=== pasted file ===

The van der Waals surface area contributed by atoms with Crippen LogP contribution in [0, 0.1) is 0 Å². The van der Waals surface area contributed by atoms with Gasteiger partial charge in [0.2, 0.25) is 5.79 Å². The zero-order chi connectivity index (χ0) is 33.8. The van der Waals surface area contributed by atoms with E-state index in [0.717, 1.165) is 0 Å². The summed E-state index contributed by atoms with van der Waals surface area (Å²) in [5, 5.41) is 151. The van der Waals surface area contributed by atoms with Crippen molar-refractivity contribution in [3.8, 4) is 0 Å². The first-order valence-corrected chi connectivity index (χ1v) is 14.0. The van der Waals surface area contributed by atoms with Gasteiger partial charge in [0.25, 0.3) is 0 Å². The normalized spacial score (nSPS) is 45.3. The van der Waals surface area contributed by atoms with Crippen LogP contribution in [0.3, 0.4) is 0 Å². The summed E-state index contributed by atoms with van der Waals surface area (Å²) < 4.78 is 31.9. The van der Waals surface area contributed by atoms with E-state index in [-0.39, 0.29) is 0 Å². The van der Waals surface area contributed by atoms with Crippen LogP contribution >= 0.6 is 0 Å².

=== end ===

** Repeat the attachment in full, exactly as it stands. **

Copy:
The van der Waals surface area contributed by atoms with Crippen LogP contribution in [0, 0.1) is 0 Å². The van der Waals surface area contributed by atoms with Gasteiger partial charge in [0.2, 0.25) is 5.79 Å². The zero-order chi connectivity index (χ0) is 33.8. The van der Waals surface area contributed by atoms with E-state index in [0.717, 1.165) is 0 Å². The summed E-state index contributed by atoms with van der Waals surface area (Å²) in [5, 5.41) is 151. The van der Waals surface area contributed by atoms with Crippen molar-refractivity contribution in [3.8, 4) is 0 Å². The first-order valence-corrected chi connectivity index (χ1v) is 14.0. The van der Waals surface area contributed by atoms with Gasteiger partial charge in [0.25, 0.3) is 0 Å². The normalized spacial score (nSPS) is 45.3. The van der Waals surface area contributed by atoms with Crippen LogP contribution in [0.3, 0.4) is 0 Å². The summed E-state index contributed by atoms with van der Waals surface area (Å²) < 4.78 is 31.9. The van der Waals surface area contributed by atoms with E-state index in [-0.39, 0.29) is 0 Å². The van der Waals surface area contributed by atoms with Crippen LogP contribution >= 0.6 is 0 Å².